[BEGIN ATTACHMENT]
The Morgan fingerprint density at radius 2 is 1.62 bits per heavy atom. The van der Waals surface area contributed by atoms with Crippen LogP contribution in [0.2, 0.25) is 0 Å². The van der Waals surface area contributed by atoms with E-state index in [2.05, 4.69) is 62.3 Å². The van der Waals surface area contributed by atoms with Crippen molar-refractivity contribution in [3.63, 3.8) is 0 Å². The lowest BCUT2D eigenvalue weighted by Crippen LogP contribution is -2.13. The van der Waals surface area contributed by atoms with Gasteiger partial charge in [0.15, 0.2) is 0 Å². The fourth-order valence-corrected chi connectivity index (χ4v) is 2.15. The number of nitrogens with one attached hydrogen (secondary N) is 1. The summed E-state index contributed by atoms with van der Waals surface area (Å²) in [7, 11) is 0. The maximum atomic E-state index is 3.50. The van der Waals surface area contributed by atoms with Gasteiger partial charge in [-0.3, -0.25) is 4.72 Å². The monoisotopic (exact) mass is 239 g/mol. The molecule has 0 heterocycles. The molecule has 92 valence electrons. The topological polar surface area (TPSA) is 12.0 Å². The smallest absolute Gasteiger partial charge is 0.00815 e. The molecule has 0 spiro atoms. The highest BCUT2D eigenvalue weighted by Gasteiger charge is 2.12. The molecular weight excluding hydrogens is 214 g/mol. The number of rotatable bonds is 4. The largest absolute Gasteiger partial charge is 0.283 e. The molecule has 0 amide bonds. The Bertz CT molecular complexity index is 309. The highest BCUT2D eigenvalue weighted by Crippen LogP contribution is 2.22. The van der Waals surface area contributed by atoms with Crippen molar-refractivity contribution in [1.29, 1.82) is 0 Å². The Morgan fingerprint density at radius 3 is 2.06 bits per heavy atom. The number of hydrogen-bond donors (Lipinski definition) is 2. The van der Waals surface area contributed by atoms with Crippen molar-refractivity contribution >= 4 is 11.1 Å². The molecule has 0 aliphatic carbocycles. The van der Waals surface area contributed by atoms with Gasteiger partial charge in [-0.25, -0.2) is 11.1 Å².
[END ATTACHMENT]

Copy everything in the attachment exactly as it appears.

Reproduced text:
The Morgan fingerprint density at radius 2 is 1.62 bits per heavy atom. The van der Waals surface area contributed by atoms with Crippen LogP contribution in [0.2, 0.25) is 0 Å². The van der Waals surface area contributed by atoms with E-state index in [2.05, 4.69) is 62.3 Å². The van der Waals surface area contributed by atoms with Crippen molar-refractivity contribution in [3.63, 3.8) is 0 Å². The lowest BCUT2D eigenvalue weighted by Crippen LogP contribution is -2.13. The van der Waals surface area contributed by atoms with Gasteiger partial charge in [0.15, 0.2) is 0 Å². The fourth-order valence-corrected chi connectivity index (χ4v) is 2.15. The number of nitrogens with one attached hydrogen (secondary N) is 1. The summed E-state index contributed by atoms with van der Waals surface area (Å²) in [7, 11) is 0. The maximum atomic E-state index is 3.50. The van der Waals surface area contributed by atoms with Gasteiger partial charge in [-0.3, -0.25) is 4.72 Å². The monoisotopic (exact) mass is 239 g/mol. The molecule has 0 heterocycles. The molecule has 92 valence electrons. The topological polar surface area (TPSA) is 12.0 Å². The smallest absolute Gasteiger partial charge is 0.00815 e. The molecule has 0 spiro atoms. The highest BCUT2D eigenvalue weighted by Gasteiger charge is 2.12. The molecular weight excluding hydrogens is 214 g/mol. The number of rotatable bonds is 4. The largest absolute Gasteiger partial charge is 0.283 e. The molecule has 0 amide bonds. The Bertz CT molecular complexity index is 309. The highest BCUT2D eigenvalue weighted by Crippen LogP contribution is 2.22. The van der Waals surface area contributed by atoms with Crippen molar-refractivity contribution in [1.29, 1.82) is 0 Å². The Morgan fingerprint density at radius 3 is 2.06 bits per heavy atom. The number of hydrogen-bond donors (Lipinski definition) is 2. The van der Waals surface area contributed by atoms with Crippen molar-refractivity contribution >= 4 is 11.1 Å². The molecule has 0 aliphatic carbocycles. The van der Waals surface area contributed by atoms with Gasteiger partial charge in [-0.25, -0.2) is 11.1 Å².